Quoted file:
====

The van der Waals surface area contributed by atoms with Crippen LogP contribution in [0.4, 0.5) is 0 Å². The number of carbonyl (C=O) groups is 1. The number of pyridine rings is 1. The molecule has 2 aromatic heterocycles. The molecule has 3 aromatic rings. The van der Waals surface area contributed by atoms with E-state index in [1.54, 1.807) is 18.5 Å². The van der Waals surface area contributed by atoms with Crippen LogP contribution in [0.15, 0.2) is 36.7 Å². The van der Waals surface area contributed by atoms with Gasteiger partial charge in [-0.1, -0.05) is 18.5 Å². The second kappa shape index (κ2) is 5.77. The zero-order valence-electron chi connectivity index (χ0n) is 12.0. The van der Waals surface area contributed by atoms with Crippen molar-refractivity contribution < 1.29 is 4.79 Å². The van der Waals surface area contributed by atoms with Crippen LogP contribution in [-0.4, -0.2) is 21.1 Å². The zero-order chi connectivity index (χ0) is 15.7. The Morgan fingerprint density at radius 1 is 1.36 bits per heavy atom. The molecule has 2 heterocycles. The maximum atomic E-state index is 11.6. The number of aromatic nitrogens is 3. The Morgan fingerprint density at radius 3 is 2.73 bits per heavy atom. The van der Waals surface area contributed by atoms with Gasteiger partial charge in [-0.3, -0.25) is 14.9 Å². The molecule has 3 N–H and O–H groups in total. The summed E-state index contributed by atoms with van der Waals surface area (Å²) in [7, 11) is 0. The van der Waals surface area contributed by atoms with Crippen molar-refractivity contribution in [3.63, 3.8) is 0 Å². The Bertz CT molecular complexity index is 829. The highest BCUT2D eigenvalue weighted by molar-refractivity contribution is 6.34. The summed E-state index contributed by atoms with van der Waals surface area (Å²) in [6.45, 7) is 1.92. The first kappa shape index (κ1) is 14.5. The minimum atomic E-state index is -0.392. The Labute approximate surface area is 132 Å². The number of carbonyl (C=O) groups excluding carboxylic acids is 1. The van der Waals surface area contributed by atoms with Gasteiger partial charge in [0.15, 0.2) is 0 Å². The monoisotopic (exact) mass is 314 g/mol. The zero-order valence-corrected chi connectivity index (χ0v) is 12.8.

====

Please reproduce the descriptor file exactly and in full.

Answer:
The van der Waals surface area contributed by atoms with Crippen LogP contribution in [0.4, 0.5) is 0 Å². The number of carbonyl (C=O) groups is 1. The number of pyridine rings is 1. The molecule has 2 aromatic heterocycles. The molecule has 3 aromatic rings. The van der Waals surface area contributed by atoms with E-state index in [1.54, 1.807) is 18.5 Å². The van der Waals surface area contributed by atoms with Crippen LogP contribution in [0.15, 0.2) is 36.7 Å². The van der Waals surface area contributed by atoms with Gasteiger partial charge in [-0.1, -0.05) is 18.5 Å². The second kappa shape index (κ2) is 5.77. The zero-order valence-electron chi connectivity index (χ0n) is 12.0. The van der Waals surface area contributed by atoms with Crippen molar-refractivity contribution < 1.29 is 4.79 Å². The van der Waals surface area contributed by atoms with Crippen LogP contribution in [-0.4, -0.2) is 21.1 Å². The zero-order chi connectivity index (χ0) is 15.7. The Morgan fingerprint density at radius 1 is 1.36 bits per heavy atom. The molecule has 2 heterocycles. The maximum atomic E-state index is 11.6. The number of aromatic nitrogens is 3. The Morgan fingerprint density at radius 3 is 2.73 bits per heavy atom. The van der Waals surface area contributed by atoms with Gasteiger partial charge in [-0.3, -0.25) is 14.9 Å². The molecule has 3 N–H and O–H groups in total. The summed E-state index contributed by atoms with van der Waals surface area (Å²) in [7, 11) is 0. The van der Waals surface area contributed by atoms with Crippen molar-refractivity contribution in [3.63, 3.8) is 0 Å². The Bertz CT molecular complexity index is 829. The highest BCUT2D eigenvalue weighted by molar-refractivity contribution is 6.34. The summed E-state index contributed by atoms with van der Waals surface area (Å²) in [6.45, 7) is 1.92. The first kappa shape index (κ1) is 14.5. The minimum atomic E-state index is -0.392. The Labute approximate surface area is 132 Å². The number of carbonyl (C=O) groups excluding carboxylic acids is 1. The van der Waals surface area contributed by atoms with Gasteiger partial charge in [0.15, 0.2) is 0 Å². The monoisotopic (exact) mass is 314 g/mol. The zero-order valence-corrected chi connectivity index (χ0v) is 12.8.